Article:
Born in 1969, Marco Nodari started his studies of Composition at the Conservatory of music of Brescia with the professors G. Facchinetti, E. Brusa and P. Ugoletti, and graduated in Milan with the Professor A. Corghi. He also studied piano with the professors U. B. Michelangeli, R. Pinelli and R. Bettini, and graduated from the Conservatory of Mantova. Being interested also in non-musical subjects, in 1999 he graduated in Architecture at the Polytechnic of Milan. In 2009 he specialised with honours in Composition at the Conservatory of Brescia. He attended specialised courses (“Livorno Music Festival”/M°P. Maxwell Davies, Fondazione “ A. Toscanini” of Parma, Civic School of music of Milan/M°A. Guarnieri, “ Seminario di tecnica e riflessione compositiva”/M°A. Giacometti, Music for movies/Accademia Chigiana/M°E. Morricone) and he was awarded prize in many national and international competitions (1st prize at the “First Young composers selection” organized by Radio France in collaboration with Suvini Zerboni Editors, 1st prize at the International competition “ Val Tidone”, 1st prize at the National competition A.Gi.Mus, 1st prize at the National competition “ R. Toscano” of Pescara, Finalist at the International competition City of Nizza, 2nd e 3rd prize at the National competition City of Pavia, recognized at “ Bacchelli” of Livorno, 3rd prize at “ F. Margola” of Brescia etc.). His music has been performed by eminent musicians (including M. Zoni, L. Prandina, G. Tampalini, S. Vebber, M. Marzi, G. Baldocci, F. Lama, N. Bogdanov, M. Scilironi, S. Pisciali, G. Artunghi, A. Pianelli, G. Pirollo, M. Grisanti, S. Marrini, Dedalo Ensemble etc.) and has been played in important classical events and seasons (Concerts season/ Metropolitan Theatre/Tokyo,“ Altre mete”-OFT Torino, “ Armonia e incanto”- Orchestra Haydn di Trento e B., Festival pianistico internazionale “ A. B. Michelangeli”, Stagione della Societa Filarmonica di Trento, Saison musical de Radio France, “ Sulle ali del novecento”, “ Alfeo Gigli”, Stagione A.Gi.mus, “ Sardegna Isolafestival”, “ Scintille di musica”, “ Bresciachitarra”, “ Musica in Abbazia”, Stagione di Concerti Cortina d’Ampezzo, 20° Ciclo de Organo J. De Sesma etc.) in many places both in Italy and abroad (including Tokyo, Parigi, Berlino, Roma, Firenze, Bologna, Basilea, Kiel, Mainz, Nizza, Perugia, Todi, Pescara, Gorizia, Bologna etc. as well as in the Italian Institutes of Culture of Brussels, Stuttgart, Grenoble, Cologne, Wolfsburg, Hamburg, Beirut, Tripoli). He has published works with editors such as Suvini Zerboni, Fone, Rugginenti, Ludo, Berben, Armelin, Eufonia and Concertoclassics/Musicmedia. In 2006 the 43° International Piano Festival “ A. B. Michelangeli” has commissioned him a piece for ensemble dedicated to the Victims of Piazza della Loggia of Brescia. In 2013 he recorded a Cd completely dedicated to his piano music compositions in collaboration with Eufonia Editions (“ Appunti di viaggio”/N. Bogdanov, M. Nodari, piano) and in the same year the piece for guitar named “ Tiliguerta” it’s been included in “ Strong Emotions on classics Contemporary music”, a Cd by the “ Concerto/Musicmedia” Editions (G. Tampalini, guitar). In 2014 the Conservatory of city of Potenza has commissioned him a piece performed in a live recording at the RAI studios of Rome. In 2015 a monographic Cd dedicated to his chamber music its been made for the “ Concerto/Musicmedia” Editions of Milan. He has taught Harmony and Analysis at the “ G. Martucci” Conservatory of music of Salerno, “ G. da Venosa” of Potenza, “ N. Piccinni” Conservatory in the city of Bari. Currently he is teaching Theory of Harmony and Analysis at “A. Buzzolla” Conservatory of Adria and he is director of the editorial series “Analisi&riflessioni” (www.aldebaraneditions.com); he also has been for seven years the artistic director of the classical music season “ Sundays in music” in Brescia.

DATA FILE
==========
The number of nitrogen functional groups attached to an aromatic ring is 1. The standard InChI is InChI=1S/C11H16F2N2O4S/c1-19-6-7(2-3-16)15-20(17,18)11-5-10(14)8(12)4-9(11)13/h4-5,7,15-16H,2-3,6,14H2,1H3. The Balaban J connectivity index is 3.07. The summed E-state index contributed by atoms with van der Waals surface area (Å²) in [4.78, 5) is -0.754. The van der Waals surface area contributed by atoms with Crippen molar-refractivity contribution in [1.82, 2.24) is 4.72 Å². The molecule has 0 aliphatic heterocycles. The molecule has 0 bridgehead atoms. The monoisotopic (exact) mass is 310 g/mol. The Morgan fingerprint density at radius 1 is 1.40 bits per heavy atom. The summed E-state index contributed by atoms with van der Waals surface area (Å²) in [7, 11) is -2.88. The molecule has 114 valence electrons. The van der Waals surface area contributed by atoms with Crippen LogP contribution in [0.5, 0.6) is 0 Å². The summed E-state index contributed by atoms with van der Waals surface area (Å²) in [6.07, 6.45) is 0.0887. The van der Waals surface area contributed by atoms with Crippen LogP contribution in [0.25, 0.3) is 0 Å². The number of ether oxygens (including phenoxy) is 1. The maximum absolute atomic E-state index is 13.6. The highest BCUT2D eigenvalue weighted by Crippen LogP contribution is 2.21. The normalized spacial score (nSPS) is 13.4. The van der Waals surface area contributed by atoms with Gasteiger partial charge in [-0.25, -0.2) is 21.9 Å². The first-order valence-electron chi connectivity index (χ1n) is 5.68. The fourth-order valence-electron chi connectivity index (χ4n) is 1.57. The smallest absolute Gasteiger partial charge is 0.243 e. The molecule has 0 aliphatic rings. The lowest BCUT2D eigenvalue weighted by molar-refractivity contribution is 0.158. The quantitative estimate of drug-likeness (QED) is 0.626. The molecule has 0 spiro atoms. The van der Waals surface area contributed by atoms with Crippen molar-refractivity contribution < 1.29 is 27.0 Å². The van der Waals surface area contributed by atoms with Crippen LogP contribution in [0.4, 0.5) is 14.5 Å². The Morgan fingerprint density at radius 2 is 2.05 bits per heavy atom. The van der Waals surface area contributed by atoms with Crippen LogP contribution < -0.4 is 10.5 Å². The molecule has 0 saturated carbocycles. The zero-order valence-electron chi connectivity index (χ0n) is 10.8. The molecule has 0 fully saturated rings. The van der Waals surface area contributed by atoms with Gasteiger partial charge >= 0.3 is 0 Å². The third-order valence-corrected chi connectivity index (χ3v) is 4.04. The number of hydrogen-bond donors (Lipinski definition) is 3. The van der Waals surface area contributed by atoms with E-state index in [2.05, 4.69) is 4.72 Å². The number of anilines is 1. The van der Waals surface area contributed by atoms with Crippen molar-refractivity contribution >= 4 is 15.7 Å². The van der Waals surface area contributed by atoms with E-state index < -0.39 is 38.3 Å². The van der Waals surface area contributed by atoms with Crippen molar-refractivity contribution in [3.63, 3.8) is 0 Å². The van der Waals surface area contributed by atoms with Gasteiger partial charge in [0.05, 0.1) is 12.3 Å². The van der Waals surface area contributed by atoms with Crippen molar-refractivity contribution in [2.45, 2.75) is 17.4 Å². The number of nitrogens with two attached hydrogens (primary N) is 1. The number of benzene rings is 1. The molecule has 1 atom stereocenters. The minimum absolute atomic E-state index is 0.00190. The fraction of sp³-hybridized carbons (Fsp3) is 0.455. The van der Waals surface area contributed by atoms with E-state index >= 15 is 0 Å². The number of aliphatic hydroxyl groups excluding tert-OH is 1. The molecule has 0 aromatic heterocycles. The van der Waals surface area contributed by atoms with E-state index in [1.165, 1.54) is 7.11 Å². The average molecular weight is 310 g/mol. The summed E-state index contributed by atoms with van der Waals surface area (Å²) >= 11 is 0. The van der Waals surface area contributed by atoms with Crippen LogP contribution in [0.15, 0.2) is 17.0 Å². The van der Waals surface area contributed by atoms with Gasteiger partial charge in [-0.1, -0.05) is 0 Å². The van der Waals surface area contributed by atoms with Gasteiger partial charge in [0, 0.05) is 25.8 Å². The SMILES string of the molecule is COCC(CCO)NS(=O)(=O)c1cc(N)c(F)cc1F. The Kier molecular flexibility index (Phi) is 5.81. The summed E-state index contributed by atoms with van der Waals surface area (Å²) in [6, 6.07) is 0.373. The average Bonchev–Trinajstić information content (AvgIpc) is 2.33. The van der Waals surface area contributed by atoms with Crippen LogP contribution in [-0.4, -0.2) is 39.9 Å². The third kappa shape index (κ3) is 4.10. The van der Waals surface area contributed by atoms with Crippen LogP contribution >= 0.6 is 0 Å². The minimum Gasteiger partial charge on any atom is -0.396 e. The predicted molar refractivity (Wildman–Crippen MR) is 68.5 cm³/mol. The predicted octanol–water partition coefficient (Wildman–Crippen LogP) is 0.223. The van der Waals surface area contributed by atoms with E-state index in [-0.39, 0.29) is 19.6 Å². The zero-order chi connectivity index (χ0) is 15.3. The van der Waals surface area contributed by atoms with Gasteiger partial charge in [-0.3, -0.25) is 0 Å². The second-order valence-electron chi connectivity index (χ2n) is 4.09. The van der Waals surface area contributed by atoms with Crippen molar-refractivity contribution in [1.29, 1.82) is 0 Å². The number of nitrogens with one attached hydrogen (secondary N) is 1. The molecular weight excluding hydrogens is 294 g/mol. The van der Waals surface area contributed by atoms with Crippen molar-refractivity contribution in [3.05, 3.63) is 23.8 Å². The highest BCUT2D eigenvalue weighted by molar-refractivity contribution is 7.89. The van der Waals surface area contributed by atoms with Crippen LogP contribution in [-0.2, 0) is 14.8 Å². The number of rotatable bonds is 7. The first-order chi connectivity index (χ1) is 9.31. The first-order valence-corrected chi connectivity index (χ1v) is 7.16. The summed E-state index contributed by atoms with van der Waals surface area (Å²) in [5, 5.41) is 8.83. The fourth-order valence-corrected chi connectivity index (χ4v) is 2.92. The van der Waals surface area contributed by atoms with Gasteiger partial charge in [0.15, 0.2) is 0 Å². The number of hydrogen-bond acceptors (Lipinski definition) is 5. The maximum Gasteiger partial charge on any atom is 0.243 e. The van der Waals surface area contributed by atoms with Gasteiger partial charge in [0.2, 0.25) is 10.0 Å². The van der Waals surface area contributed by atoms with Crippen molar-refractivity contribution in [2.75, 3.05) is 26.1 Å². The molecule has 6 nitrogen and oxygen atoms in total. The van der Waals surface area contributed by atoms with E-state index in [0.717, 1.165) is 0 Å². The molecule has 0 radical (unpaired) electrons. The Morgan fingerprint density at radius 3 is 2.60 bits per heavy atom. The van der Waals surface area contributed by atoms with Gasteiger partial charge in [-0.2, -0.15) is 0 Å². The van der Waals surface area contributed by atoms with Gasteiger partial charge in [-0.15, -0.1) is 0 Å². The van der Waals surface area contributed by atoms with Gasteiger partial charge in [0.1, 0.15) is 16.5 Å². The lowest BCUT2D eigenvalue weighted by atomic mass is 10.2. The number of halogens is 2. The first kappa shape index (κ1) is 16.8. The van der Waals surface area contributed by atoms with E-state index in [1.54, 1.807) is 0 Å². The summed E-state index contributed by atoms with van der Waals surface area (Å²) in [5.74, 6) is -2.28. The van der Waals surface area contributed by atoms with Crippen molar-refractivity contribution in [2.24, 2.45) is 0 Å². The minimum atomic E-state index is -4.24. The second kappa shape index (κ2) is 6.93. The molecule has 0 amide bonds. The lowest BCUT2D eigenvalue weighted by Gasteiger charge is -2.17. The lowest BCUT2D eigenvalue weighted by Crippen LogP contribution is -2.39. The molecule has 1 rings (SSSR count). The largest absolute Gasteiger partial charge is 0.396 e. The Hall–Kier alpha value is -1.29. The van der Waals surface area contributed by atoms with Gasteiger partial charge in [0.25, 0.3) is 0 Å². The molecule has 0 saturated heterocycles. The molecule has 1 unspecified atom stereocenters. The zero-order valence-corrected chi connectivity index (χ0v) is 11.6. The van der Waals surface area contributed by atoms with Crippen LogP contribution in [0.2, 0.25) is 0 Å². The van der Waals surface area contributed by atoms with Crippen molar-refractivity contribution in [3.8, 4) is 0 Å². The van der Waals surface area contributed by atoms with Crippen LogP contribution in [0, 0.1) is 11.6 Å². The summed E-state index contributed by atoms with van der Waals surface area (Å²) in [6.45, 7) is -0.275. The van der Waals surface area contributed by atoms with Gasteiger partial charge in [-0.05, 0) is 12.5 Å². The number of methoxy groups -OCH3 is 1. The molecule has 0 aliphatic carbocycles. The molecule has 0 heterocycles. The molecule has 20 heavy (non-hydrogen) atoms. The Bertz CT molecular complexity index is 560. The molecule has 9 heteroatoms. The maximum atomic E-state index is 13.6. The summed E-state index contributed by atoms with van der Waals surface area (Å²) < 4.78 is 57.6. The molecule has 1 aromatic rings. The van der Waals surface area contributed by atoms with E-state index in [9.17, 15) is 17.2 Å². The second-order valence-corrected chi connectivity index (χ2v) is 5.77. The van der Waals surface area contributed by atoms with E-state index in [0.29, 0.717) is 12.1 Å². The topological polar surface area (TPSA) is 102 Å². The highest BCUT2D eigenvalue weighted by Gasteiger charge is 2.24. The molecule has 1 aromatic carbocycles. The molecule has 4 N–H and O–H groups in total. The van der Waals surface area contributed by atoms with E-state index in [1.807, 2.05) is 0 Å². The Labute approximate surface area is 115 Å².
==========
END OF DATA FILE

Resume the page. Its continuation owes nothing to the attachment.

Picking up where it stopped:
Paolo Coggiola was born in Milan in 1967. He studied with Bruno Bettinelli, Franco Donatoni and Paolo Vaglieri, graduating in composition, choral music and choir direction, as well as graduated in law.
He was the winner of the 2 Agosto International Competition in Bologna. His compositions were performed by Arena di Verona Orchestra, I Pomeriggi Musicali, Emilia Romagna Symphonic Orchestra Arturo Toscanini, European Symphony Orchestra, Sentieri Selvaggi at International Art Gallery of Montepulciano, Teatro alla Scala in Milano and into the Bang on a Can Marathon in New York.
He wrote two monographs on Franz Schubert and Claude Debussy published both by Skira-Corriere della Sera. In addition for Sonzogno he has published a book about compositional techniques, The Abacus and the Rose. His extensive catalogue of compositions is published by Casa Musicale Sonzogno and Preludio Edizioni.
He teaches composition at Civica Scuola di Musica Claudio Abbado (Milano).